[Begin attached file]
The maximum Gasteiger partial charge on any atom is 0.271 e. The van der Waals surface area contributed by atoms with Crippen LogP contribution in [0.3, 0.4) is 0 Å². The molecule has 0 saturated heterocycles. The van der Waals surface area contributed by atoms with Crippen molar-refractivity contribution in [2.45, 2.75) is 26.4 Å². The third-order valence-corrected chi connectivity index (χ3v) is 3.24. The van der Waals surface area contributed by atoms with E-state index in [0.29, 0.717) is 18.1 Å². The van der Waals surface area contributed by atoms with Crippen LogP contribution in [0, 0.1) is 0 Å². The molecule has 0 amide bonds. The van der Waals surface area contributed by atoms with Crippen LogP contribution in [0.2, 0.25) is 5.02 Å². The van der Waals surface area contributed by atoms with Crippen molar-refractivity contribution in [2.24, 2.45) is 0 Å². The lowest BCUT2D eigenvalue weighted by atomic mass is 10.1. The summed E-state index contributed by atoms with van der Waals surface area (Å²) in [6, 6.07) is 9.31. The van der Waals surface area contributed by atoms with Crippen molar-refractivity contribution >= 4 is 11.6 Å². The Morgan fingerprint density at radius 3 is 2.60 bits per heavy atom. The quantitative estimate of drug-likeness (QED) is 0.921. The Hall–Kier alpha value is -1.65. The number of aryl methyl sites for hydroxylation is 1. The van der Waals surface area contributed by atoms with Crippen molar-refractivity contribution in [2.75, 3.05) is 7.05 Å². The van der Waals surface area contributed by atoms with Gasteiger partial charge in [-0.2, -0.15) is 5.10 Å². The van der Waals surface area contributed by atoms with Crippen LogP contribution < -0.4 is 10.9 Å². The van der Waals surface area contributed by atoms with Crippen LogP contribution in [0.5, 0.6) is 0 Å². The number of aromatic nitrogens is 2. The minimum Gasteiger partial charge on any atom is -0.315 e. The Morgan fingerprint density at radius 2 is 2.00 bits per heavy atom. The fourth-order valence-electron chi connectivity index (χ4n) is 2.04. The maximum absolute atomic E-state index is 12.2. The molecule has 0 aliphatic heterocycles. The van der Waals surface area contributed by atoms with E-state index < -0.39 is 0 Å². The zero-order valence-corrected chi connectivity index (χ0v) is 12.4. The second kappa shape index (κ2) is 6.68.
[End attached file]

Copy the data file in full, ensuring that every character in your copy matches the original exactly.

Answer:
The maximum Gasteiger partial charge on any atom is 0.271 e. The van der Waals surface area contributed by atoms with Crippen LogP contribution in [0.3, 0.4) is 0 Å². The molecule has 0 saturated heterocycles. The van der Waals surface area contributed by atoms with Crippen molar-refractivity contribution in [2.45, 2.75) is 26.4 Å². The third-order valence-corrected chi connectivity index (χ3v) is 3.24. The van der Waals surface area contributed by atoms with E-state index in [0.29, 0.717) is 18.1 Å². The van der Waals surface area contributed by atoms with Crippen LogP contribution in [0, 0.1) is 0 Å². The molecule has 0 amide bonds. The van der Waals surface area contributed by atoms with Crippen LogP contribution in [0.2, 0.25) is 5.02 Å². The van der Waals surface area contributed by atoms with Crippen molar-refractivity contribution in [2.24, 2.45) is 0 Å². The lowest BCUT2D eigenvalue weighted by atomic mass is 10.1. The summed E-state index contributed by atoms with van der Waals surface area (Å²) in [6, 6.07) is 9.31. The van der Waals surface area contributed by atoms with Crippen molar-refractivity contribution >= 4 is 11.6 Å². The Morgan fingerprint density at radius 3 is 2.60 bits per heavy atom. The quantitative estimate of drug-likeness (QED) is 0.921. The Hall–Kier alpha value is -1.65. The number of aryl methyl sites for hydroxylation is 1. The van der Waals surface area contributed by atoms with Crippen molar-refractivity contribution in [2.75, 3.05) is 7.05 Å². The van der Waals surface area contributed by atoms with Gasteiger partial charge in [-0.2, -0.15) is 5.10 Å². The van der Waals surface area contributed by atoms with Crippen LogP contribution < -0.4 is 10.9 Å². The van der Waals surface area contributed by atoms with Crippen LogP contribution in [0.5, 0.6) is 0 Å². The number of aromatic nitrogens is 2. The minimum Gasteiger partial charge on any atom is -0.315 e. The Morgan fingerprint density at radius 2 is 2.00 bits per heavy atom. The fourth-order valence-electron chi connectivity index (χ4n) is 2.04. The maximum absolute atomic E-state index is 12.2. The molecule has 0 aliphatic heterocycles. The van der Waals surface area contributed by atoms with E-state index < -0.39 is 0 Å². The zero-order valence-corrected chi connectivity index (χ0v) is 12.4. The second kappa shape index (κ2) is 6.68.